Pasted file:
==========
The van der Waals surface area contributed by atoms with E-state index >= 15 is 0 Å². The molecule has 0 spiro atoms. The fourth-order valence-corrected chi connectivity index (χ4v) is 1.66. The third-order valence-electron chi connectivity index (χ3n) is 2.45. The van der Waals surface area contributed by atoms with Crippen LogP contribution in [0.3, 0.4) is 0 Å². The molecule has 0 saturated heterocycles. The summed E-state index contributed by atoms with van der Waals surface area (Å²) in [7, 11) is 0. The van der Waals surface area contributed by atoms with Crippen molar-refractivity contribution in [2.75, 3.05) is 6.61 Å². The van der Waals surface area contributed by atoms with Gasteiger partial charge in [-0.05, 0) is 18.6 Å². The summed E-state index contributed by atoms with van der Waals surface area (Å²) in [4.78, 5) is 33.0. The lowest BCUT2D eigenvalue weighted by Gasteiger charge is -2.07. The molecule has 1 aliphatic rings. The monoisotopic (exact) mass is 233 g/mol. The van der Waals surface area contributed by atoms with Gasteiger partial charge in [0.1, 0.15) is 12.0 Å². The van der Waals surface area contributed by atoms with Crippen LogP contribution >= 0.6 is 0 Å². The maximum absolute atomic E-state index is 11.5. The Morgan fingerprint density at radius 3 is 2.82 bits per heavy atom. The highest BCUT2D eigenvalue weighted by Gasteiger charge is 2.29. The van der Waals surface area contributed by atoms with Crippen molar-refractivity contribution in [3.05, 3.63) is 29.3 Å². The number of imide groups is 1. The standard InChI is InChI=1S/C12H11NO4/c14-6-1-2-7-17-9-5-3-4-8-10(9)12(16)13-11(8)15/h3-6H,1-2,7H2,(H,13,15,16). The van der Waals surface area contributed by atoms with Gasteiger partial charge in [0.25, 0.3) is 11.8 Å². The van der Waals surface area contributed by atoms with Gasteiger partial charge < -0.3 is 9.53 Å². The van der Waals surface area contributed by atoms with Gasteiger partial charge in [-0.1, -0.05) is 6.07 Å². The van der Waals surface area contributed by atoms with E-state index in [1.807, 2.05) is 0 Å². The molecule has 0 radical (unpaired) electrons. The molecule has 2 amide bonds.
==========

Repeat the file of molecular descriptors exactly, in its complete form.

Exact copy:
The van der Waals surface area contributed by atoms with E-state index >= 15 is 0 Å². The molecule has 0 spiro atoms. The fourth-order valence-corrected chi connectivity index (χ4v) is 1.66. The third-order valence-electron chi connectivity index (χ3n) is 2.45. The van der Waals surface area contributed by atoms with Crippen LogP contribution in [0.3, 0.4) is 0 Å². The molecule has 0 saturated heterocycles. The summed E-state index contributed by atoms with van der Waals surface area (Å²) in [7, 11) is 0. The van der Waals surface area contributed by atoms with Crippen molar-refractivity contribution in [2.75, 3.05) is 6.61 Å². The van der Waals surface area contributed by atoms with Gasteiger partial charge in [-0.05, 0) is 18.6 Å². The summed E-state index contributed by atoms with van der Waals surface area (Å²) in [4.78, 5) is 33.0. The lowest BCUT2D eigenvalue weighted by Gasteiger charge is -2.07. The molecule has 1 aliphatic rings. The monoisotopic (exact) mass is 233 g/mol. The van der Waals surface area contributed by atoms with Gasteiger partial charge in [0.1, 0.15) is 12.0 Å². The van der Waals surface area contributed by atoms with Crippen LogP contribution >= 0.6 is 0 Å². The maximum absolute atomic E-state index is 11.5. The Morgan fingerprint density at radius 3 is 2.82 bits per heavy atom. The highest BCUT2D eigenvalue weighted by Gasteiger charge is 2.29. The van der Waals surface area contributed by atoms with Crippen molar-refractivity contribution in [3.05, 3.63) is 29.3 Å². The number of imide groups is 1. The standard InChI is InChI=1S/C12H11NO4/c14-6-1-2-7-17-9-5-3-4-8-10(9)12(16)13-11(8)15/h3-6H,1-2,7H2,(H,13,15,16). The van der Waals surface area contributed by atoms with Gasteiger partial charge in [0.25, 0.3) is 11.8 Å². The van der Waals surface area contributed by atoms with Gasteiger partial charge < -0.3 is 9.53 Å². The van der Waals surface area contributed by atoms with Gasteiger partial charge in [-0.1, -0.05) is 6.07 Å². The van der Waals surface area contributed by atoms with E-state index in [1.807, 2.05) is 0 Å². The molecule has 0 radical (unpaired) electrons. The molecule has 2 amide bonds.